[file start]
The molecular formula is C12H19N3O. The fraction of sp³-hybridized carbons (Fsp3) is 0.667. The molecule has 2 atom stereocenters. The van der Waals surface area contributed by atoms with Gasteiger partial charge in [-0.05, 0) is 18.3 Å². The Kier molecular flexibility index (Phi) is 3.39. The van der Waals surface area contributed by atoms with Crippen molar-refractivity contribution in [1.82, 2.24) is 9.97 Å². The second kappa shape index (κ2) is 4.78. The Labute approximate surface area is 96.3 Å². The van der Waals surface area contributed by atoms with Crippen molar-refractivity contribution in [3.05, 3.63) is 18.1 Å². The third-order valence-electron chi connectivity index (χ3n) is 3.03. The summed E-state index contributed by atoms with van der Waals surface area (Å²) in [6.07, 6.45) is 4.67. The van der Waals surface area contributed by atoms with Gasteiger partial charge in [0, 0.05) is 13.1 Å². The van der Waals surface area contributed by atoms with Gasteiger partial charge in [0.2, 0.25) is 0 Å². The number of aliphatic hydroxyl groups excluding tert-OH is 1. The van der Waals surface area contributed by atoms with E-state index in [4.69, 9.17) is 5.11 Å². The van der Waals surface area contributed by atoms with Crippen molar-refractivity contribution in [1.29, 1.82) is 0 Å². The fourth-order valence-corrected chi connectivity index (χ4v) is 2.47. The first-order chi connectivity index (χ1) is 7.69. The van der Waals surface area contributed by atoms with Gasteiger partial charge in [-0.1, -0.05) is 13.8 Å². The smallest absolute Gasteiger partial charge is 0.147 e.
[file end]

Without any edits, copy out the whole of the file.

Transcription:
The molecular formula is C12H19N3O. The fraction of sp³-hybridized carbons (Fsp3) is 0.667. The molecule has 2 atom stereocenters. The van der Waals surface area contributed by atoms with Gasteiger partial charge in [-0.05, 0) is 18.3 Å². The Kier molecular flexibility index (Phi) is 3.39. The van der Waals surface area contributed by atoms with Crippen molar-refractivity contribution in [1.82, 2.24) is 9.97 Å². The second kappa shape index (κ2) is 4.78. The Labute approximate surface area is 96.3 Å². The van der Waals surface area contributed by atoms with Crippen molar-refractivity contribution in [3.05, 3.63) is 18.1 Å². The third-order valence-electron chi connectivity index (χ3n) is 3.03. The summed E-state index contributed by atoms with van der Waals surface area (Å²) in [6.07, 6.45) is 4.67. The van der Waals surface area contributed by atoms with Gasteiger partial charge in [0, 0.05) is 13.1 Å². The van der Waals surface area contributed by atoms with Gasteiger partial charge in [0.2, 0.25) is 0 Å². The number of aliphatic hydroxyl groups excluding tert-OH is 1. The van der Waals surface area contributed by atoms with E-state index in [4.69, 9.17) is 5.11 Å². The van der Waals surface area contributed by atoms with Crippen molar-refractivity contribution in [1.29, 1.82) is 0 Å². The fourth-order valence-corrected chi connectivity index (χ4v) is 2.47. The first-order chi connectivity index (χ1) is 7.69. The van der Waals surface area contributed by atoms with Gasteiger partial charge in [-0.1, -0.05) is 13.8 Å². The smallest absolute Gasteiger partial charge is 0.147 e.